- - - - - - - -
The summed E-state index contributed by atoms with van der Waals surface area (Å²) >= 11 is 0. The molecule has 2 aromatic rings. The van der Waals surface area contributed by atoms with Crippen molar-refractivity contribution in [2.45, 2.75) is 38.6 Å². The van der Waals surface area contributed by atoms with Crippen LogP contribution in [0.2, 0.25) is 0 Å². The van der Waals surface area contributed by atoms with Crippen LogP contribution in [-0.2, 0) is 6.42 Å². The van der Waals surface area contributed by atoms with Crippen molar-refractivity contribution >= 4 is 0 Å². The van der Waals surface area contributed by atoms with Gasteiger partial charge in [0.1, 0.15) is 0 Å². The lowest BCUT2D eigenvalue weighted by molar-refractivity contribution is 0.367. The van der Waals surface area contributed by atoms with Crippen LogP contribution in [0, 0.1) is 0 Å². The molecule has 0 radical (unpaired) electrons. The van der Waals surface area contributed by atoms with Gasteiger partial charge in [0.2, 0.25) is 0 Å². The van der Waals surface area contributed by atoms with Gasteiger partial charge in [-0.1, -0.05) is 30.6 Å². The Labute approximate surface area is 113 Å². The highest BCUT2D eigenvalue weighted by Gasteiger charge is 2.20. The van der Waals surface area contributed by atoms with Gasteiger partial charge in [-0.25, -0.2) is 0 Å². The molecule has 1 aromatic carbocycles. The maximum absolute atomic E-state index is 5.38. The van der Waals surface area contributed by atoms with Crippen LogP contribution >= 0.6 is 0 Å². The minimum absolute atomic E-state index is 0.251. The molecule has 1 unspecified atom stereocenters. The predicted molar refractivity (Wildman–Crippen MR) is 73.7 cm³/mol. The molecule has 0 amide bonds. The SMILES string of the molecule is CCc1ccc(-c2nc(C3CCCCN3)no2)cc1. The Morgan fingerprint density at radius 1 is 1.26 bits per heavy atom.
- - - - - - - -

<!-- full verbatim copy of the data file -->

The summed E-state index contributed by atoms with van der Waals surface area (Å²) >= 11 is 0. The molecule has 2 aromatic rings. The van der Waals surface area contributed by atoms with Crippen molar-refractivity contribution in [2.45, 2.75) is 38.6 Å². The van der Waals surface area contributed by atoms with Crippen LogP contribution in [0.2, 0.25) is 0 Å². The van der Waals surface area contributed by atoms with Crippen LogP contribution in [-0.2, 0) is 6.42 Å². The van der Waals surface area contributed by atoms with Crippen molar-refractivity contribution >= 4 is 0 Å². The van der Waals surface area contributed by atoms with Gasteiger partial charge in [0.1, 0.15) is 0 Å². The lowest BCUT2D eigenvalue weighted by molar-refractivity contribution is 0.367. The van der Waals surface area contributed by atoms with Crippen LogP contribution in [0, 0.1) is 0 Å². The molecule has 0 radical (unpaired) electrons. The van der Waals surface area contributed by atoms with Gasteiger partial charge in [0.2, 0.25) is 0 Å². The van der Waals surface area contributed by atoms with Gasteiger partial charge in [-0.1, -0.05) is 30.6 Å². The Labute approximate surface area is 113 Å². The highest BCUT2D eigenvalue weighted by Gasteiger charge is 2.20. The van der Waals surface area contributed by atoms with Gasteiger partial charge in [-0.25, -0.2) is 0 Å². The molecule has 1 aromatic carbocycles. The maximum absolute atomic E-state index is 5.38. The van der Waals surface area contributed by atoms with Crippen LogP contribution >= 0.6 is 0 Å². The minimum absolute atomic E-state index is 0.251. The molecule has 1 unspecified atom stereocenters. The predicted molar refractivity (Wildman–Crippen MR) is 73.7 cm³/mol. The molecule has 0 amide bonds. The SMILES string of the molecule is CCc1ccc(-c2nc(C3CCCCN3)no2)cc1. The Morgan fingerprint density at radius 1 is 1.26 bits per heavy atom.